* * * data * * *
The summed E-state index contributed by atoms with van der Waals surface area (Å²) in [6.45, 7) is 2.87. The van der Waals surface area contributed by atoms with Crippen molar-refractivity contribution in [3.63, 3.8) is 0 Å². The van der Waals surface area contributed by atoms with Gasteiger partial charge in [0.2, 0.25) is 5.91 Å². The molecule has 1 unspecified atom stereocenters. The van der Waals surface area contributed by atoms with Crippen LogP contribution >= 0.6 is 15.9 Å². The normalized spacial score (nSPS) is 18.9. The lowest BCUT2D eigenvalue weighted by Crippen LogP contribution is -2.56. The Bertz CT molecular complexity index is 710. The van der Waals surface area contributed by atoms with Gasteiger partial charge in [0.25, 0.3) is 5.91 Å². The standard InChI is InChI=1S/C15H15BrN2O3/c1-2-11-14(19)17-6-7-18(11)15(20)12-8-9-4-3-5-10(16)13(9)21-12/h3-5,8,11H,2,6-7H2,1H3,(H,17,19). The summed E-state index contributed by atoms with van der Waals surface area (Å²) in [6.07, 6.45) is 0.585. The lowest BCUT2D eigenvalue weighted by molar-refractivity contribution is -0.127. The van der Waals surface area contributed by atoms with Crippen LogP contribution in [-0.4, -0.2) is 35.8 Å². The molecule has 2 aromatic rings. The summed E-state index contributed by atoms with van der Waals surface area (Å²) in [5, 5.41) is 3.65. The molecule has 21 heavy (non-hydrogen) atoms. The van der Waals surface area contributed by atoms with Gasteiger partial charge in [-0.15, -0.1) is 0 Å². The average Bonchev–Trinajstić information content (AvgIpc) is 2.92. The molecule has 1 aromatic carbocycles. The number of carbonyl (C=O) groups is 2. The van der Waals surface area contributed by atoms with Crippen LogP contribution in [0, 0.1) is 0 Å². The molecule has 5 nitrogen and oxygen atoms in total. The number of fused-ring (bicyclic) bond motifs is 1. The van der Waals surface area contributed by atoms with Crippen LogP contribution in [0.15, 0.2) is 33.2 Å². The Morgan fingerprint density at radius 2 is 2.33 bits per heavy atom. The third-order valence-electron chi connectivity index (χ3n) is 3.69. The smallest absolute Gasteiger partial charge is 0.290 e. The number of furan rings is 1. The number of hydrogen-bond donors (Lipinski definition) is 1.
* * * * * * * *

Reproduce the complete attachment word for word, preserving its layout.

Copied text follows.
The summed E-state index contributed by atoms with van der Waals surface area (Å²) in [6.45, 7) is 2.87. The van der Waals surface area contributed by atoms with Crippen molar-refractivity contribution in [3.63, 3.8) is 0 Å². The van der Waals surface area contributed by atoms with Gasteiger partial charge in [0.2, 0.25) is 5.91 Å². The molecule has 1 unspecified atom stereocenters. The van der Waals surface area contributed by atoms with Crippen LogP contribution >= 0.6 is 15.9 Å². The normalized spacial score (nSPS) is 18.9. The lowest BCUT2D eigenvalue weighted by Crippen LogP contribution is -2.56. The Bertz CT molecular complexity index is 710. The van der Waals surface area contributed by atoms with Gasteiger partial charge in [0.25, 0.3) is 5.91 Å². The standard InChI is InChI=1S/C15H15BrN2O3/c1-2-11-14(19)17-6-7-18(11)15(20)12-8-9-4-3-5-10(16)13(9)21-12/h3-5,8,11H,2,6-7H2,1H3,(H,17,19). The summed E-state index contributed by atoms with van der Waals surface area (Å²) in [6.07, 6.45) is 0.585. The lowest BCUT2D eigenvalue weighted by molar-refractivity contribution is -0.127. The van der Waals surface area contributed by atoms with Crippen LogP contribution in [-0.4, -0.2) is 35.8 Å². The molecule has 2 aromatic rings. The summed E-state index contributed by atoms with van der Waals surface area (Å²) in [5, 5.41) is 3.65. The molecule has 21 heavy (non-hydrogen) atoms. The van der Waals surface area contributed by atoms with Gasteiger partial charge in [-0.15, -0.1) is 0 Å². The average Bonchev–Trinajstić information content (AvgIpc) is 2.92. The molecule has 1 aromatic carbocycles. The number of carbonyl (C=O) groups is 2. The van der Waals surface area contributed by atoms with Crippen LogP contribution in [0, 0.1) is 0 Å². The molecule has 5 nitrogen and oxygen atoms in total. The number of fused-ring (bicyclic) bond motifs is 1. The van der Waals surface area contributed by atoms with Crippen LogP contribution in [0.15, 0.2) is 33.2 Å². The Morgan fingerprint density at radius 2 is 2.33 bits per heavy atom. The third-order valence-electron chi connectivity index (χ3n) is 3.69. The smallest absolute Gasteiger partial charge is 0.290 e. The number of furan rings is 1. The number of hydrogen-bond donors (Lipinski definition) is 1.